Is P/E relevant or a relic?

It may be just a number but it causes heated debates. One side says that it takes too much but gives too little, while the other swears by its miracle-working power

Published 3 years ago on Jul 26, 2021 27 minutes Read
Marcellus Investment Managers' Saurabh Mukherjea and Abakkus Asset Manager's Sunil Singhania.

The relevance of P/E multiple, from when Benjamin Graham taught the world how to make a killing by investing in low-P/E stocks, has waned. Investing strategy has evolved and become more sophisticated, by looking at earnings through a prism of quality, predictability and durability, as professed by Warren Buffet, and the people have become accustomed to paying a quality premium for good companies. With the heightened uncertainty over the past few years, the low interest rates and the way technology is disrupting traditional businesses, the debate on the utility of P/E and if it is a magic number is back. Is P/E relevant as an investment metric? That is the topic of discussion at Outlook Business Investment Summit 2021, and there are two eminent panelists to help us crack that mystery. One is Sunil Singhania, a familiar face in the Indian investing scene, having spent the last 40-plus years managing funds for Reliance Mutual Fund, which is now Nippon India Mutual Fund, with great success and is now running his own PMS called Abakkus Asset Manager. The other is Saurabh Mukherjea, with a remarkable career trajectory. He started out 13 years ago in the Indian markets, built a broking business for Ambit and now manages his own PMS, Marcellus Investment Managers. The conversation is anchored by editor N Mahalakshmi.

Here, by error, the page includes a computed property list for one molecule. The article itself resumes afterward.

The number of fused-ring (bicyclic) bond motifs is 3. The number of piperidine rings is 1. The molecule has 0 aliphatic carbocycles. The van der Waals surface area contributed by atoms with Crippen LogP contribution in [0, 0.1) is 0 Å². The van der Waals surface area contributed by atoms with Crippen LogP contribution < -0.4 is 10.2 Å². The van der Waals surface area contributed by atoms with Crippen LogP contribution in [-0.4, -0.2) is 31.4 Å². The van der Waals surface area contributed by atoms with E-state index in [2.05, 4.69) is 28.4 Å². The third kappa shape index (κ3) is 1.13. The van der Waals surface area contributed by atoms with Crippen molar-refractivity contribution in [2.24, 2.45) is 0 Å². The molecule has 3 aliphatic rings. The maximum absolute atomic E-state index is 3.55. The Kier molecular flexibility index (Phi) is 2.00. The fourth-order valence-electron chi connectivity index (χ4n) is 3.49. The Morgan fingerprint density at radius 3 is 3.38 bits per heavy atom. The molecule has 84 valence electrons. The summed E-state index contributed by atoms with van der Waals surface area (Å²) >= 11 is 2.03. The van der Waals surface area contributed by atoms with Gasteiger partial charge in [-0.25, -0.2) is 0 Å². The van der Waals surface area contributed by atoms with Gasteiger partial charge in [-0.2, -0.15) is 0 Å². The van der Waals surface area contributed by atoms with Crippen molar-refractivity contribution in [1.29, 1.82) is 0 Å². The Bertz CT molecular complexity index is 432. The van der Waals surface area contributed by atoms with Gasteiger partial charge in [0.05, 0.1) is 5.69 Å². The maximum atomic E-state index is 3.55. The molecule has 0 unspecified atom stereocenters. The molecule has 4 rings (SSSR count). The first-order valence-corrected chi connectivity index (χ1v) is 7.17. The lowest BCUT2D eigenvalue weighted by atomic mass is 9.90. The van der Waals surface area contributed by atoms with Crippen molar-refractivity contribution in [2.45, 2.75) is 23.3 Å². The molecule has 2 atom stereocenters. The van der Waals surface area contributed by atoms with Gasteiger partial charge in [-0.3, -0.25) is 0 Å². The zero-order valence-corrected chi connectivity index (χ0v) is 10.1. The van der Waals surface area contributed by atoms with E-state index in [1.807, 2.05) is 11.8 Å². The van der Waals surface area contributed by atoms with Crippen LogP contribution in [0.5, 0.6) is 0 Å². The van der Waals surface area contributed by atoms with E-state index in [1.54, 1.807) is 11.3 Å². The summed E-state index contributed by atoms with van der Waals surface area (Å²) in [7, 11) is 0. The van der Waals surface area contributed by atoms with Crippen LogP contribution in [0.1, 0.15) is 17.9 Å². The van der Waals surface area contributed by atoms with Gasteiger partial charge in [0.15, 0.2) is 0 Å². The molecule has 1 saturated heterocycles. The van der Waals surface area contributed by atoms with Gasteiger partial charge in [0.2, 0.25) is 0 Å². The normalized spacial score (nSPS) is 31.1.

Edited excerpts: 

Mahalakshmi: Mukherjea, I am going to start with you. If we consider technology stocks in the US, of companies that have built a solid moat for themselves, they are being rewarded generously by the market with higher and higher multiples irrespective of their earnings. The market has an eye on their future profits. But in India, where the old economy of the brick-and-mortar companies with predictable earnings and a linear growth trajectory dominates, how justified are high P/Es?